Last week CMS announced a major new initiative for Total Joint Replacement, aimed at both reducing and reconciling costs. Total joint replacements are predicted to increase at a rate of 30% to 2020. Demographics are the major driver: people are getting joint replacements at a younger age, and may have more than one in their lifetime. On the one hand, more active baby boomers have put greater strain on their joints by running marathons, and on the other an overweight population is putting more strain on their joints just by walking around.
Since the demand is increasing, and the costs fluctuate wildly, up to 100% by Medicare’s estimates, the opportunities to look for costs savings and to reward based on outcomes is key. Like other bundled payment recommendations, Medicare is looking at the 90-day readmission rates and also using a carrot and stick reimbursement approach.
“Depending on the hospital’s quality and cost performance during the episode, the hospital may receive an additional payment or be required to repay Medicare for a portion of the episode costs.”
While private payers often follow Medicare, this is one area where Medicare cites that it is following a trend that has already been piloted in private scenarios, most notably with self-insured employers contracting directly with healthcare systems on fixed-price knee and hip replacements, like the deals Walmart and Lowe’s have struck directly with hospitals.
The American Hospital Association is also ahead of the curve on this trend, and they published some recommendations in a 2013 report entitled “Moving Towards Bundled Payment.” In it, they also noted the wide fluctuations in pricing between health systems for total joint replacement, and also that 33% of the costs of a total-joint replacement come from post-acute care.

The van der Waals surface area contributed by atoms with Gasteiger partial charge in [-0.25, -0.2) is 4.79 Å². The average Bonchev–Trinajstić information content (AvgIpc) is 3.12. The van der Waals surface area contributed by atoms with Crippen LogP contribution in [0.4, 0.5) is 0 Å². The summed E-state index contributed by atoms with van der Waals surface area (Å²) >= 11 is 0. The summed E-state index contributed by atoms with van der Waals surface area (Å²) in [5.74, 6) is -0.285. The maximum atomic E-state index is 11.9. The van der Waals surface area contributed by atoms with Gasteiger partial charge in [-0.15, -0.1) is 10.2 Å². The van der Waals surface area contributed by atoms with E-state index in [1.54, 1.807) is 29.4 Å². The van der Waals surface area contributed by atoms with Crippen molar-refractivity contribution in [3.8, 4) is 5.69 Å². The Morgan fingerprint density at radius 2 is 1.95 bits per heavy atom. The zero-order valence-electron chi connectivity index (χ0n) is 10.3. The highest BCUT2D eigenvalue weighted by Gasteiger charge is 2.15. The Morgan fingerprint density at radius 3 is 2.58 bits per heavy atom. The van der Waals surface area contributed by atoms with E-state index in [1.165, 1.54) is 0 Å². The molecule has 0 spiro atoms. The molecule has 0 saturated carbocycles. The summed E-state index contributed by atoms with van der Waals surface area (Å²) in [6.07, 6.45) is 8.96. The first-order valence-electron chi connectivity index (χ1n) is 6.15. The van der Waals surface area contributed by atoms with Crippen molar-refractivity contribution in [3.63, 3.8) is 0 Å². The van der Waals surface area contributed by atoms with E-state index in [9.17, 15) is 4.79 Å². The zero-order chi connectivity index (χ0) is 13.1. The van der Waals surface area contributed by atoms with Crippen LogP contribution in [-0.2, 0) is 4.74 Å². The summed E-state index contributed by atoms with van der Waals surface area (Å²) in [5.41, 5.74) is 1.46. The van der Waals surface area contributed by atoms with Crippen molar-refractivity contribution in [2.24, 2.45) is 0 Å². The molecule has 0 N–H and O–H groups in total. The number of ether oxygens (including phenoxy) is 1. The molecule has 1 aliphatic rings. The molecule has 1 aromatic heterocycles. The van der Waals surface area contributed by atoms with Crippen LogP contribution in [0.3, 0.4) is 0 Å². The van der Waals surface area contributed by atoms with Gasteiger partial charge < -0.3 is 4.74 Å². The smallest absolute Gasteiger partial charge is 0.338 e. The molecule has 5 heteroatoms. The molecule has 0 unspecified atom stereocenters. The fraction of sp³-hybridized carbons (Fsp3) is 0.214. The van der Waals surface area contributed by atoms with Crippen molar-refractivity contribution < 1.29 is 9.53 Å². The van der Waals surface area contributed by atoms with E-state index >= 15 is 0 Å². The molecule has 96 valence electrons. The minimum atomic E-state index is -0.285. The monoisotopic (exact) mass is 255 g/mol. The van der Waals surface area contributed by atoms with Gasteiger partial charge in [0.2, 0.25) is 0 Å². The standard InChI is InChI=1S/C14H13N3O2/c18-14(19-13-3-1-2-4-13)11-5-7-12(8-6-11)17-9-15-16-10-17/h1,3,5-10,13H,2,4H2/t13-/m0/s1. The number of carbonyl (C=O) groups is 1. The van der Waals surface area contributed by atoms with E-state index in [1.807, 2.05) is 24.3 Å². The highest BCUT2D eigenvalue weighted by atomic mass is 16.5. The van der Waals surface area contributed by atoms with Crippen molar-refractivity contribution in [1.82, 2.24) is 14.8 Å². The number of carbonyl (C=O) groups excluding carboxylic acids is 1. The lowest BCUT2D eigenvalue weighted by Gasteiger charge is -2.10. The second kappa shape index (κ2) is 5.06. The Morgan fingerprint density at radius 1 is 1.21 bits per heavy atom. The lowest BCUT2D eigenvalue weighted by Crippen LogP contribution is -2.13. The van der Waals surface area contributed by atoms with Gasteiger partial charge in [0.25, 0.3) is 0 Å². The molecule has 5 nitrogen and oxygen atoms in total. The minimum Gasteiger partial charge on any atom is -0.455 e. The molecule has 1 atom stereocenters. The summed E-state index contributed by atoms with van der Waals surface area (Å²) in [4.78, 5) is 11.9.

Our research has shown that a large driver of these costs is discharge setting related. While the majority of patients do better when discharged to home, they were being discharged to skilled nursing instead as a “belt and suspenders” type of back up. Discharging to the right setting, can improve patient experience and lower costs. However discharge to home requires the right type of patient tools. Patients need to have great educational materials, the ability to track their progress, and the ability to get remote help if they need it. This is something we’re passionate about at Wellpepper, and we are working with a number of leading health systems that are moving to bundled payments to help them digitize the pre and post surgical instructions and collect patient reported outcomes. We’d like to be part of the solution for both patients and providers as we move to these new models of care and reimbursement.
The Medicare proposal is open for public comment for the next 60 days. It’s over 400 pages long, so you may want to print a copy and take it for a little light beach reading.